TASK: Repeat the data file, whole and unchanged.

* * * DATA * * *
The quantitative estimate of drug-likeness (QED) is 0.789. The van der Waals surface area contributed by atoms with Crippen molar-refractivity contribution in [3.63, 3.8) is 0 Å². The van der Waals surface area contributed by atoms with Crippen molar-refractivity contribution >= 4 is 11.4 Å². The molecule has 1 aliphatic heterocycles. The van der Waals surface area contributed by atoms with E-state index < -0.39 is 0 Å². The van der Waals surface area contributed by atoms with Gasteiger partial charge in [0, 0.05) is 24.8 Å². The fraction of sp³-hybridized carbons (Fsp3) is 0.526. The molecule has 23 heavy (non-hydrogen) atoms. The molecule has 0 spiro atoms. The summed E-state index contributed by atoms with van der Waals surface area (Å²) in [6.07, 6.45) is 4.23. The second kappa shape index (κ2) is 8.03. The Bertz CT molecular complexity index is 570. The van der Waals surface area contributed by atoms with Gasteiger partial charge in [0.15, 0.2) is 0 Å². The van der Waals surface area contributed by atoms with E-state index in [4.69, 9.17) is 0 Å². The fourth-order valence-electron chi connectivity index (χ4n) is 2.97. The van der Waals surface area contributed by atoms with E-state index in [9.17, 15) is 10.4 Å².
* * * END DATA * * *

The quantitative estimate of drug-likeness (QED) is 0.789. The van der Waals surface area contributed by atoms with Crippen molar-refractivity contribution in [3.63, 3.8) is 0 Å². The van der Waals surface area contributed by atoms with Crippen molar-refractivity contribution >= 4 is 11.4 Å². The molecule has 1 aliphatic heterocycles. The van der Waals surface area contributed by atoms with E-state index < -0.39 is 0 Å². The van der Waals surface area contributed by atoms with Gasteiger partial charge in [0, 0.05) is 24.8 Å². The fraction of sp³-hybridized carbons (Fsp3) is 0.526. The molecule has 23 heavy (non-hydrogen) atoms. The molecule has 0 spiro atoms. The summed E-state index contributed by atoms with van der Waals surface area (Å²) in [6.07, 6.45) is 4.23. The second kappa shape index (κ2) is 8.03. The Bertz CT molecular complexity index is 570. The van der Waals surface area contributed by atoms with Gasteiger partial charge in [0.15, 0.2) is 0 Å². The van der Waals surface area contributed by atoms with E-state index in [4.69, 9.17) is 0 Å². The fourth-order valence-electron chi connectivity index (χ4n) is 2.97. The van der Waals surface area contributed by atoms with E-state index in [9.17, 15) is 10.4 Å².